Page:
Ideal Ego, Ego Ideal, Superego, Law of Desire — Slavoj Žižek

Although Freud uses three distinct terms for the agency that pushes the subject to act ethically—he speaks of the ideal ego (Idealich), ego ideal (Ich-Ideal), and superego [Überich]—as a rule he conflated the three (he often uses the expression Ichideal oder Idealich (ego ideal or ideal ego), and the title of chapter III of The Ego and the Id) is “The Ego and Superego (Ego Ideal).” Lacan, however, introduces a precise distinction between these three terms: the “ideal ego” stands for the idealized self-image of the subject (the way I would like to be, I would like others to see me); the ego ideal is the agency whose gaze I try to impress with my ego image, the big Other who watches over me and pushes me to give my best, the ideal I try to follow and actualize; and the superego is this same agency in its vengeful, sadistic, punishing aspect. The underlying structuring principle of these tree terms is clearly Lacan’s triad Imaginary—Symbolic—Real: the ideal ego is imaginary, what Lacan calls the “small other,” the idealized double image of my ego; the ego ideal is symbolic, the point of my symbolic identification, the point in the big Other from which I observe (and judge) myself; the superego is real, the cruel and insatiable agency which bombards me with impossible demands and which mocks my failed attempts to meet them, the agency in the eyes of which I am all the more guilty, the more I try to suppress my “sinful” strivings and live up to its exigencies.

What follows from these precise distinctions is that, for Lacan, the superego “has nothing to do with moral conscience as far as its most obligatory demands are concerned.” (Seminar 7) The superego is, on the contrary, the anti-ethical agency, the stigmatization of our ethical betrayal. So which one of the other two is the proper ethical agency? Should we—as some American psychoanalysts propose—set up the “good” (rational-moderate, caring) ego ideal against the “bad” (irrational-excessive, cruel, anxiety-provoking) superego, trying to lead the patient to get rid of the “bad” superego and follow the “good” ego ideal? Lacan opposes this easy way out—for him, the only proper agency is the fourth one, missing from Freud’s tripartite list, the one sometimes referred to by Lacan as “the law of desire,” the agency which tells you to act in conformity with your desire. The gap between this “law of desire” and the ego ideal (the network of social-symbolic norms and ideals that the subject internalizes in the course of her education) is crucial here. For Lacan, the ego ideal, this seemingly benevolent agency which leads us to moral growth and maturity, forces us to betray the “law of desire” by adopting the “reasonable” demands of the existing socio-symbolic order. The superego, with its excessive feeling of guilt, is merely the necessary obverse of the ego ideal: it exerts its unbearable pressure upon us on behalf of our betrayal of the “law of desire.” In short, for Lacan, the guilt we experience under the superego’s pressure is not illusory but actual—“the only thing of which one can be guilty is of having given ground relative to one’s desire,” and the superego’s pressure demonstrates that we effectively are guilty of betraying our desire.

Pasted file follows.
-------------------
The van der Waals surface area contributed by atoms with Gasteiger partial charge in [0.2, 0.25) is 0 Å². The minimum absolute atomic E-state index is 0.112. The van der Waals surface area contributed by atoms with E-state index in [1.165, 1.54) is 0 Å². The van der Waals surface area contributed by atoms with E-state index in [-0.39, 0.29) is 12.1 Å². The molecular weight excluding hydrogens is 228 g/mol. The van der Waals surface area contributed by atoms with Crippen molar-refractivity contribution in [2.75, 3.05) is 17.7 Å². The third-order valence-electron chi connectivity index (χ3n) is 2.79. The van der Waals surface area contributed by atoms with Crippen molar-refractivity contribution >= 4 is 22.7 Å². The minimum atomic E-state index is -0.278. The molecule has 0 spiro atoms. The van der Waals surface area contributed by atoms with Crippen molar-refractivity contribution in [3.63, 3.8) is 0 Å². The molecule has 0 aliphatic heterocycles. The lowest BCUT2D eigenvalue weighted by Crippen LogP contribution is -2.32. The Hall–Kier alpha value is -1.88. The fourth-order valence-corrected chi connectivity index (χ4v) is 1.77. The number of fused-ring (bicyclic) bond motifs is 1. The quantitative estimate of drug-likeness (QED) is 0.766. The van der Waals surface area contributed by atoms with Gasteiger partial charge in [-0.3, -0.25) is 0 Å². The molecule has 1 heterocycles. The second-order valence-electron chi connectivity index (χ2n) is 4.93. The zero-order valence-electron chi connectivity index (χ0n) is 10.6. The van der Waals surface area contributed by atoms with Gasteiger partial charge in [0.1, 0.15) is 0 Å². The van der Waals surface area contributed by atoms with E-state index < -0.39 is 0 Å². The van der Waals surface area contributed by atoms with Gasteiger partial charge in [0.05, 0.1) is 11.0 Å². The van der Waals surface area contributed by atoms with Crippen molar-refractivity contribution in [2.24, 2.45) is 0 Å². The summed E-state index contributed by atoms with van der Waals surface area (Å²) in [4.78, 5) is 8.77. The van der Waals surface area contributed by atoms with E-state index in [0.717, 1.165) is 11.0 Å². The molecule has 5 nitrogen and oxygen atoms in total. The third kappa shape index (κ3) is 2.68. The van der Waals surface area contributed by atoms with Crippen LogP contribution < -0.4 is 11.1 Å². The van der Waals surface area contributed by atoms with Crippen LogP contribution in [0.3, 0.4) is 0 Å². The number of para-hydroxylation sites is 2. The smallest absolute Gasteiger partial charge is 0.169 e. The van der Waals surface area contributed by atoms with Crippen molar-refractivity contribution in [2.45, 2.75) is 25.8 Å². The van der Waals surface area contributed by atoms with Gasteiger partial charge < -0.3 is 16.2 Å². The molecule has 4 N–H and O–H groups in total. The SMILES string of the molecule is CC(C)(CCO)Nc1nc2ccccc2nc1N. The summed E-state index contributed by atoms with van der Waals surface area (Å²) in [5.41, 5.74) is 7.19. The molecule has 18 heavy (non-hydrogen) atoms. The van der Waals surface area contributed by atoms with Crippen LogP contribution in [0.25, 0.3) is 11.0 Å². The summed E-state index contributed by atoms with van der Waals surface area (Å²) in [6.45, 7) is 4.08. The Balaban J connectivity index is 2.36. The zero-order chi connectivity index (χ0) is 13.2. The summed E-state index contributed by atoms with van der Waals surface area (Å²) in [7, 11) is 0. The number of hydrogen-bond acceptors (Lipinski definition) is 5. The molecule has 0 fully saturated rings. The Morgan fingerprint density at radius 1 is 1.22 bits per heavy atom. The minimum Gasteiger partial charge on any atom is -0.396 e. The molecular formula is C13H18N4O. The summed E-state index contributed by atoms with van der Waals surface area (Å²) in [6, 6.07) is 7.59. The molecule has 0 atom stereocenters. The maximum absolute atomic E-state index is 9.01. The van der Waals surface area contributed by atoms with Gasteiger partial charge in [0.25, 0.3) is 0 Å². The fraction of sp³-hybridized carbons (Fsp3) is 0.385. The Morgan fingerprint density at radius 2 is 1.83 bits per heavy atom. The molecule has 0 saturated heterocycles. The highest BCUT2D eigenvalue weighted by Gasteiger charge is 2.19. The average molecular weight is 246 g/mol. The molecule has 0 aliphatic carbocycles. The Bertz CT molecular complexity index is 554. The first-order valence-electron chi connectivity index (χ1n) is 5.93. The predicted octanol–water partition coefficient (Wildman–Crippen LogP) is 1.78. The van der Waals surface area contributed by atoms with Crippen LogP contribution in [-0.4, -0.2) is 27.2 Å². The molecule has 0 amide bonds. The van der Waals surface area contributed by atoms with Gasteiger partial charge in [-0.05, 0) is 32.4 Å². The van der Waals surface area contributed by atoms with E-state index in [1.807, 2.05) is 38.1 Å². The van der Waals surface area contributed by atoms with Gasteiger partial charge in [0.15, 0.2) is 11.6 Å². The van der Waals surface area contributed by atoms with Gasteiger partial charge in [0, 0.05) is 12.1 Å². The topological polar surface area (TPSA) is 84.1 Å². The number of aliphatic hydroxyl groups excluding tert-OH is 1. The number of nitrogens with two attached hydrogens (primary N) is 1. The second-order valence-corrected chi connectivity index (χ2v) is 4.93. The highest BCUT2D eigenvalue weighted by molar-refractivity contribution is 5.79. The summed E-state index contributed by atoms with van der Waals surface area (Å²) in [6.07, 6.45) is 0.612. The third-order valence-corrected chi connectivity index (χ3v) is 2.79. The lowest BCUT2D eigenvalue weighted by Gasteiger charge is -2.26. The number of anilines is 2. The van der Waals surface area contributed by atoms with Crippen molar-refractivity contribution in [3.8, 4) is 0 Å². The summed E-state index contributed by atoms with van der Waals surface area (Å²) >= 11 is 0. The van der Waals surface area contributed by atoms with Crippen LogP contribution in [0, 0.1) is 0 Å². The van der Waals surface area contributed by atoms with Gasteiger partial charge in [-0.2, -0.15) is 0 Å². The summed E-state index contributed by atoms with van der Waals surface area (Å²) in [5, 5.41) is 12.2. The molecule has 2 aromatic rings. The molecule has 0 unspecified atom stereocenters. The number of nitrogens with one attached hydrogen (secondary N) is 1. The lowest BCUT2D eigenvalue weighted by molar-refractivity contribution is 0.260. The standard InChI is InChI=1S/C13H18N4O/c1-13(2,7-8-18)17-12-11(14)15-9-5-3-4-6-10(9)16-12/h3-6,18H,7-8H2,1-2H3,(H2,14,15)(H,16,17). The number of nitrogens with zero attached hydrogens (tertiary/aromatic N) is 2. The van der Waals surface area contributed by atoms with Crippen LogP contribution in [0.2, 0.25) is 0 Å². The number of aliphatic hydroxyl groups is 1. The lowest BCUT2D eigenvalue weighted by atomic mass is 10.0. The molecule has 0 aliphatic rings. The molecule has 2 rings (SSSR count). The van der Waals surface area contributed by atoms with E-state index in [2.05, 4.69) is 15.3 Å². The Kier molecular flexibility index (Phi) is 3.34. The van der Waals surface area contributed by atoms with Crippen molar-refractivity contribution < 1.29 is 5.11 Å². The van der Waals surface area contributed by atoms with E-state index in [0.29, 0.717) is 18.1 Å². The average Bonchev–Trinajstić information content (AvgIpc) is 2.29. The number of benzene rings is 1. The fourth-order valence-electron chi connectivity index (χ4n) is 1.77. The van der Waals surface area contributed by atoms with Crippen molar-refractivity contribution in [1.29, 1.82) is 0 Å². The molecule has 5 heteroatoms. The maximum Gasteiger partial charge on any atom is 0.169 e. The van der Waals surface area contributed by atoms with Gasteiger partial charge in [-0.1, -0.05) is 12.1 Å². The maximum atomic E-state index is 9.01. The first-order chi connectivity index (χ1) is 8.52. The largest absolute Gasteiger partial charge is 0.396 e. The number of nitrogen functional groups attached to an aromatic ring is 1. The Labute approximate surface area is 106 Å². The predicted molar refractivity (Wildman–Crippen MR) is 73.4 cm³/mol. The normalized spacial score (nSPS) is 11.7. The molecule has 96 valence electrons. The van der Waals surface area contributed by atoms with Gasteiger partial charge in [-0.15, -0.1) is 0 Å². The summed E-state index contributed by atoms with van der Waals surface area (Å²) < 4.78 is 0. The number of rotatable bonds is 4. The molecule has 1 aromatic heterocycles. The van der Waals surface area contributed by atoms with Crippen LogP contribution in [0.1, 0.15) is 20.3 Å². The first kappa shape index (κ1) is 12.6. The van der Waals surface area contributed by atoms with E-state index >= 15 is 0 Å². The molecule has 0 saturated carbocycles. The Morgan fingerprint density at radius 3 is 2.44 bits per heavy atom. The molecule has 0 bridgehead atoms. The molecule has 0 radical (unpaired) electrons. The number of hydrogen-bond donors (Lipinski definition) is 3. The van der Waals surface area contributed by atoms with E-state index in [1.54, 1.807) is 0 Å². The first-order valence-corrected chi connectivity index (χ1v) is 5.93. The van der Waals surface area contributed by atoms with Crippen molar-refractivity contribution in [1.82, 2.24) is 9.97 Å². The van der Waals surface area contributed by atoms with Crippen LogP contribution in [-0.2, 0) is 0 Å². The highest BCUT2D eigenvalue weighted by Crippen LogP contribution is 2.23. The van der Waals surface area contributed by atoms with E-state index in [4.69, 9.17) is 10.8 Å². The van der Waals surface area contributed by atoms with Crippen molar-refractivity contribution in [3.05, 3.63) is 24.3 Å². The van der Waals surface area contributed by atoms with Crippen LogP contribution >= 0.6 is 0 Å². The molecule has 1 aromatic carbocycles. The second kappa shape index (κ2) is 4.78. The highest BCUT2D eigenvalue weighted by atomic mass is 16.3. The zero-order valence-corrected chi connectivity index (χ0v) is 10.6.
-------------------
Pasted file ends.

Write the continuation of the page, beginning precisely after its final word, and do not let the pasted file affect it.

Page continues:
Slavoj Žižek 2008 In Defense of Lost Causes

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